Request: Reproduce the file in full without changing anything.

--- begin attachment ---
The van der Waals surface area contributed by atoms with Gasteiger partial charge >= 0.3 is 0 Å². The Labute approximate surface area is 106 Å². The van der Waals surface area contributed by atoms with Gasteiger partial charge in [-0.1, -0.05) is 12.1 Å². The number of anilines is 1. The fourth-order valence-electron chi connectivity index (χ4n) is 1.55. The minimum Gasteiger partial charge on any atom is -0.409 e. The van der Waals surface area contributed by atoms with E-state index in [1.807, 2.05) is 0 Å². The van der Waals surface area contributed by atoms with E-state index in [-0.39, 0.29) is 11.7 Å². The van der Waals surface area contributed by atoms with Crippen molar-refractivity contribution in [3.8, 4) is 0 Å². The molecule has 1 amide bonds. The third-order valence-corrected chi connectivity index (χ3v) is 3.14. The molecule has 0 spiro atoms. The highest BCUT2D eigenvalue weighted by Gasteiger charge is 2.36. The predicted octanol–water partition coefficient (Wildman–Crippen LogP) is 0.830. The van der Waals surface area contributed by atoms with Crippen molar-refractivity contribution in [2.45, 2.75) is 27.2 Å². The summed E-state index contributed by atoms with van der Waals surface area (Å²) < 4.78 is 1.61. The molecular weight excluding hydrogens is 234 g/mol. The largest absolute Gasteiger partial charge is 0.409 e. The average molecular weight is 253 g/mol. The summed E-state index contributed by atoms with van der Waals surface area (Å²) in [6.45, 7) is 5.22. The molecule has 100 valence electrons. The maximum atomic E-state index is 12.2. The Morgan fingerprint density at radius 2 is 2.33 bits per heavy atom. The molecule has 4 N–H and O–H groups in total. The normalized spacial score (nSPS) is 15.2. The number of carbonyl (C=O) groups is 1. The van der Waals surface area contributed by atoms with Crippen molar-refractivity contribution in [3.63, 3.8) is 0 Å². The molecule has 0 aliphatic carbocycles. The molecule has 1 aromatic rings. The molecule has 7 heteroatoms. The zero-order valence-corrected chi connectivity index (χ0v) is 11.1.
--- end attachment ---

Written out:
The van der Waals surface area contributed by atoms with Gasteiger partial charge >= 0.3 is 0 Å². The Labute approximate surface area is 106 Å². The van der Waals surface area contributed by atoms with Gasteiger partial charge in [-0.1, -0.05) is 12.1 Å². The number of anilines is 1. The fourth-order valence-electron chi connectivity index (χ4n) is 1.55. The minimum Gasteiger partial charge on any atom is -0.409 e. The van der Waals surface area contributed by atoms with E-state index in [1.807, 2.05) is 0 Å². The van der Waals surface area contributed by atoms with E-state index in [-0.39, 0.29) is 11.7 Å². The van der Waals surface area contributed by atoms with Crippen molar-refractivity contribution in [3.8, 4) is 0 Å². The molecule has 1 amide bonds. The third-order valence-corrected chi connectivity index (χ3v) is 3.14. The molecule has 0 spiro atoms. The highest BCUT2D eigenvalue weighted by Gasteiger charge is 2.36. The predicted octanol–water partition coefficient (Wildman–Crippen LogP) is 0.830. The van der Waals surface area contributed by atoms with Crippen molar-refractivity contribution in [2.45, 2.75) is 27.2 Å². The summed E-state index contributed by atoms with van der Waals surface area (Å²) < 4.78 is 1.61. The molecular weight excluding hydrogens is 234 g/mol. The largest absolute Gasteiger partial charge is 0.409 e. The average molecular weight is 253 g/mol. The summed E-state index contributed by atoms with van der Waals surface area (Å²) in [6.45, 7) is 5.22. The molecule has 100 valence electrons. The maximum atomic E-state index is 12.2. The Morgan fingerprint density at radius 2 is 2.33 bits per heavy atom. The molecule has 4 N–H and O–H groups in total. The normalized spacial score (nSPS) is 15.2. The number of carbonyl (C=O) groups is 1. The van der Waals surface area contributed by atoms with Crippen molar-refractivity contribution in [3.63, 3.8) is 0 Å². The molecule has 0 aliphatic carbocycles. The molecule has 1 aromatic rings. The molecule has 7 heteroatoms. The zero-order valence-corrected chi connectivity index (χ0v) is 11.1.